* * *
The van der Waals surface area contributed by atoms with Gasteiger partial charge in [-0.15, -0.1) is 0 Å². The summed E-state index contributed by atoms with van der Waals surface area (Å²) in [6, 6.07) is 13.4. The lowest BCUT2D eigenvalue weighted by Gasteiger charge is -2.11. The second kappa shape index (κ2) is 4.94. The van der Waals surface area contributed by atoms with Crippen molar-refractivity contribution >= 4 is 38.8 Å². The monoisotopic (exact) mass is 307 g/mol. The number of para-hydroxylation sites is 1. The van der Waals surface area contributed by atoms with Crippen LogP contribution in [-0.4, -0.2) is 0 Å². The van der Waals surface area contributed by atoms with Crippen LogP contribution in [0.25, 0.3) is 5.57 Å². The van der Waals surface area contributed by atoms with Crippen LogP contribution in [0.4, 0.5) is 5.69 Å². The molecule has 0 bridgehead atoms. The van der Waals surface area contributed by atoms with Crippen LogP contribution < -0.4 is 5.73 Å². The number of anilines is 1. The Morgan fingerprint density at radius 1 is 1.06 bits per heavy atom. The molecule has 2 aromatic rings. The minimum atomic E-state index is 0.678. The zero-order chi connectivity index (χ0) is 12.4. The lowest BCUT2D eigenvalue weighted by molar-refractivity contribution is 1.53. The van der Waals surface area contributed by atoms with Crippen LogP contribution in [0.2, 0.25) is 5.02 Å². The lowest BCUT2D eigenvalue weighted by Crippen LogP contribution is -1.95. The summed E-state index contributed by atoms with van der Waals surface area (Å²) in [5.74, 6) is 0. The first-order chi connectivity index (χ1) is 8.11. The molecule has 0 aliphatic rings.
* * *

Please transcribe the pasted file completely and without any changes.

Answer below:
The van der Waals surface area contributed by atoms with Gasteiger partial charge in [-0.15, -0.1) is 0 Å². The summed E-state index contributed by atoms with van der Waals surface area (Å²) in [6, 6.07) is 13.4. The lowest BCUT2D eigenvalue weighted by Gasteiger charge is -2.11. The second kappa shape index (κ2) is 4.94. The van der Waals surface area contributed by atoms with Crippen molar-refractivity contribution >= 4 is 38.8 Å². The monoisotopic (exact) mass is 307 g/mol. The number of para-hydroxylation sites is 1. The van der Waals surface area contributed by atoms with Crippen LogP contribution in [-0.4, -0.2) is 0 Å². The van der Waals surface area contributed by atoms with Crippen LogP contribution in [0.25, 0.3) is 5.57 Å². The van der Waals surface area contributed by atoms with Crippen LogP contribution in [0.4, 0.5) is 5.69 Å². The molecule has 0 bridgehead atoms. The van der Waals surface area contributed by atoms with Crippen LogP contribution < -0.4 is 5.73 Å². The number of anilines is 1. The Morgan fingerprint density at radius 1 is 1.06 bits per heavy atom. The molecule has 2 aromatic rings. The minimum atomic E-state index is 0.678. The zero-order chi connectivity index (χ0) is 12.4. The lowest BCUT2D eigenvalue weighted by molar-refractivity contribution is 1.53. The van der Waals surface area contributed by atoms with Crippen LogP contribution in [0.2, 0.25) is 5.02 Å². The lowest BCUT2D eigenvalue weighted by Crippen LogP contribution is -1.95. The summed E-state index contributed by atoms with van der Waals surface area (Å²) in [5.74, 6) is 0. The first-order chi connectivity index (χ1) is 8.11. The molecule has 0 aliphatic rings.